Wednesday, August 14, 2013


When I read the news, I felt as if I'd been kicked in the stomach--Elizabeth Peters had died.  EP was my favorite contemporary mystery author (although she did not always write contemporary books), and back in 1998, I had a chance to interview her for an article in the Cleveland Plain Dealer.

We spent two hours on the phone, and just as I expected, she was witty and intelligent, warm and friendly and generous with writing and publishing advice.  I pulled out the article and in her honor, thought I'd share parts of it today.  It starts out . . .

Barbara Mertz has been known to say that anyone without at least two distinct personalities is a bore.  She ought to know.

Mertz, with a PhD in Egyptology, is the author of nonfiction classics in ancient archaeology.  But Mertz the scholar is also Barbara Michaels, the author of books that use paranormal bumps in the night and thoroughly modern heroines to put a new slant on the old Gothic formula.  Barbara Michaels is also Elizabeth Peters, the best-selling mystery author and Grand Master of Mystery Writers of America.

"Certain plots require a certain telling," EP explained.  "Some of my ideas are obviously meant to be Michaels' books.  Others are Peters' material.  Changing names as I change the kinds of books I write is a chance for me to do my Jekyll and Hyde bit.  I don't have to limit myself to a certain state of mind and the chance to solidify each of those personalities is fun."

In the article she goes on to talk about her newest book (this was back when "The Ape Who Guards the Balance" was published).  It was book #10 in the amazing Amelia Peabody series and one of the things we talked about was Amelia's age.  Since EP mentioned how old Amelia was in "Crocodile on the Sandbank," the first book in the series, and since she added historic details that place each book in a certain year, it was obvious that her heroine was getting older.  I aksed her how she planned to handle that.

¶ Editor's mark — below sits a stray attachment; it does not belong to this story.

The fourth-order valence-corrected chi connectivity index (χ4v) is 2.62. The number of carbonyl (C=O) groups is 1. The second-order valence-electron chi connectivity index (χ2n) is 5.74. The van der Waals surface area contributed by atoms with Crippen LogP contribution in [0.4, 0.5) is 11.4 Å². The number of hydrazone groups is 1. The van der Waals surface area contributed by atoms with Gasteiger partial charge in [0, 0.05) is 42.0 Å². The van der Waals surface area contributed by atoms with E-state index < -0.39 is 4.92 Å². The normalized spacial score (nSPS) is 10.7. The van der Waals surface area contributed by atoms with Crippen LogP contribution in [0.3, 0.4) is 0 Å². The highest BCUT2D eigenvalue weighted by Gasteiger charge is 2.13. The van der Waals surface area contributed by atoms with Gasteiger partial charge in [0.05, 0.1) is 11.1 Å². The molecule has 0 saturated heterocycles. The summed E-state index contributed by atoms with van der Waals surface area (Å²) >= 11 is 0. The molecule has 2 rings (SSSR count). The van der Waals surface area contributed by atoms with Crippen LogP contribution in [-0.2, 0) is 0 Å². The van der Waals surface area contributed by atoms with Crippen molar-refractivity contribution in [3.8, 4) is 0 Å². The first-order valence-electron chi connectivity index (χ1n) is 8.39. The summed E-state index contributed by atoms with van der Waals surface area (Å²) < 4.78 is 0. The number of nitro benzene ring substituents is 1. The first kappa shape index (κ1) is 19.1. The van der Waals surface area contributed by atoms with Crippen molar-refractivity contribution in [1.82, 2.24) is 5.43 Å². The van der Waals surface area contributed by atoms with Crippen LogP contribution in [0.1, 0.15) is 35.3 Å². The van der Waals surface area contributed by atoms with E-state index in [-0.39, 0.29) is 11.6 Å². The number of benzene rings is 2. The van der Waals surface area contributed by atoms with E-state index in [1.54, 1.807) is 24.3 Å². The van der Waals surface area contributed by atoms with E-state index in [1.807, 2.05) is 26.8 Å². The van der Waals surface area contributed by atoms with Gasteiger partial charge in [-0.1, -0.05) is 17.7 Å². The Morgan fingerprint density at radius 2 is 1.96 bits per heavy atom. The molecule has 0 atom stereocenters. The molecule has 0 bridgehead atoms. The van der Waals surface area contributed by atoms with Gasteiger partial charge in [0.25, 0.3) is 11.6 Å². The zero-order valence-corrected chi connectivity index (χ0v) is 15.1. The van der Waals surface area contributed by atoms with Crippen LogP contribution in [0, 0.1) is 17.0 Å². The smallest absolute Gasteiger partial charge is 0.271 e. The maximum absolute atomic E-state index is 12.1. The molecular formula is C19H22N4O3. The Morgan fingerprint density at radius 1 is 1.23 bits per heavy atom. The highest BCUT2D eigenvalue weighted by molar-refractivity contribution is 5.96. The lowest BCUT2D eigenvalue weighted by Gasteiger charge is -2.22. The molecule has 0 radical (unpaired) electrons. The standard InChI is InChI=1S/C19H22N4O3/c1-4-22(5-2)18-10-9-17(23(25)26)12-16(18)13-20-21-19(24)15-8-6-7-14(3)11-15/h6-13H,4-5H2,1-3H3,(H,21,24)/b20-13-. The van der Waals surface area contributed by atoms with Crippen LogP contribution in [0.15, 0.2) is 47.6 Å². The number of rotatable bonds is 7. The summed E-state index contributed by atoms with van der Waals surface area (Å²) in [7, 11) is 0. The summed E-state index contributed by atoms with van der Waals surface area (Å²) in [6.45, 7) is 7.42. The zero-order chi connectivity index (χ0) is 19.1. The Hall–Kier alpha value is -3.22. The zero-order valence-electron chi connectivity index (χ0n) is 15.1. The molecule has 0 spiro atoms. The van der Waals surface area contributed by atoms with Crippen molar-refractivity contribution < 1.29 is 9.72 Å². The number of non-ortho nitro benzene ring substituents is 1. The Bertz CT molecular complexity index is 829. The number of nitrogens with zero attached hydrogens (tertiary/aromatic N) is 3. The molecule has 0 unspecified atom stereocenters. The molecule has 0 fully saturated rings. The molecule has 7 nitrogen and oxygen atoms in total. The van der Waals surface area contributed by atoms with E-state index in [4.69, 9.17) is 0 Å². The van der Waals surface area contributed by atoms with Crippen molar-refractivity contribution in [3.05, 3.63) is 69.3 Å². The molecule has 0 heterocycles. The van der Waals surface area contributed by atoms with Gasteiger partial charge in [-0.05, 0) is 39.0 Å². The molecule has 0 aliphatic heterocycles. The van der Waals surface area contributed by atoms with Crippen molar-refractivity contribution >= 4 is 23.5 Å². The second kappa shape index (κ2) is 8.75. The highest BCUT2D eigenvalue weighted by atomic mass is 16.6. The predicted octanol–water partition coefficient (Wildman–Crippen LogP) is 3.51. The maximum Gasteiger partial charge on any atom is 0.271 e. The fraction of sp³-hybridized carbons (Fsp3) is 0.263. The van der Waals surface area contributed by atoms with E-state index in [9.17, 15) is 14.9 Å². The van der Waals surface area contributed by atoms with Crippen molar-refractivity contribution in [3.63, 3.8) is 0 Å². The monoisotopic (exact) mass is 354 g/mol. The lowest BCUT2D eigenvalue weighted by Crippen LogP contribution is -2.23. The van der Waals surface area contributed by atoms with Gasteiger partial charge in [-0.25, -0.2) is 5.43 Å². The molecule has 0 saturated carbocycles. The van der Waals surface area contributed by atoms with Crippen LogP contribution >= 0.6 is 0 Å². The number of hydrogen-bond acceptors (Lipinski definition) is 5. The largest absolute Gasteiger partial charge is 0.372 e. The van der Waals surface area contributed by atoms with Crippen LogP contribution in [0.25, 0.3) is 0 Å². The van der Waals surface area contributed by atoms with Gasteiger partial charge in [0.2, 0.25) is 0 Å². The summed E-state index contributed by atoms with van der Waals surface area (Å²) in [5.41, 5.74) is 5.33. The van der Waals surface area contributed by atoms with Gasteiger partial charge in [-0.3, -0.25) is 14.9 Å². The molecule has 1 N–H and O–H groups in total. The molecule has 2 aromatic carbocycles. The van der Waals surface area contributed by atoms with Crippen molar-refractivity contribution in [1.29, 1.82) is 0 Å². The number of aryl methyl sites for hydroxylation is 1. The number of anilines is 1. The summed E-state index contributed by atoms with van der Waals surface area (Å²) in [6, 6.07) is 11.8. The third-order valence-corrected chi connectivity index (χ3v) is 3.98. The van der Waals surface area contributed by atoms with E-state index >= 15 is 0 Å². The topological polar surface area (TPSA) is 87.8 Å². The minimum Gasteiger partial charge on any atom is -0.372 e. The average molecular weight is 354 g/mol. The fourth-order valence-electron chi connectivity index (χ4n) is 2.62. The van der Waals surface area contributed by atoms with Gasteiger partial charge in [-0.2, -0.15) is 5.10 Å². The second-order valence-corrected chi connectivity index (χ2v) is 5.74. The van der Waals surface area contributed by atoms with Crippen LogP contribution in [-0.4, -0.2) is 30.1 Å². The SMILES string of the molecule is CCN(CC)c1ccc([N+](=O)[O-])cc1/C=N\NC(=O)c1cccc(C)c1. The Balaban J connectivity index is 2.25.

"They (Amelia and her husband, Emerson) will go on doing exactly what they want to do," she said.  "That's one of the things that makes them endearing.  They refuse to be limited by age.  People shouldn't."

Elizabeth Peters didn't.  She was 85 when she died last week.

When I pulled out the old newspaper article so I could write this blog, I also found a handwritten note from EP.  "We are all thrilled by the interview," she said, "including moi.  What a great job!"

I can certainly echo the sentiments.  Thanks, Barbara Mertz, Barbara Michaels and Elizabeth Peters for the many hours of reading pleasure you've given me.  What a great job!


Rebe said...

I love BOTH Barbara Michaels and Elizabeth Peters' books! I grew up reading the gothic mysteries/romances that she wrote as Michaels, and my Mom got me hooked on Amelia Peabody a few years ago. I was so sad to read about her death last week.

Casey said...

While preparing for a talk I'm giving this weekend at a writing conference, I went through an old file...and found another handwritten note from Elizabeth Peters. Nice to check in with her this way!

Bridget said...

I had not heard this news. I am sad. Thanks for sharing your experience.

Angie Fox said...

Oh, that is so neat. Her Barbara Michaels books were some of my first "adult" mysteries. And then I fell in love with the Amelia Peabody series.

How fun that you were able to meet Barbara. I went to Malice Domestic one year where she was the honored guest and she did a back and forth where she talked with "Amelia Peabody," who was played by the woman who narrates her audio books. Hilarious, and sweet and absolutely wonderful. She will be missed.

ButterflyLabGal said...

Interviewed Elizabeth Peters! Wow, what an experience!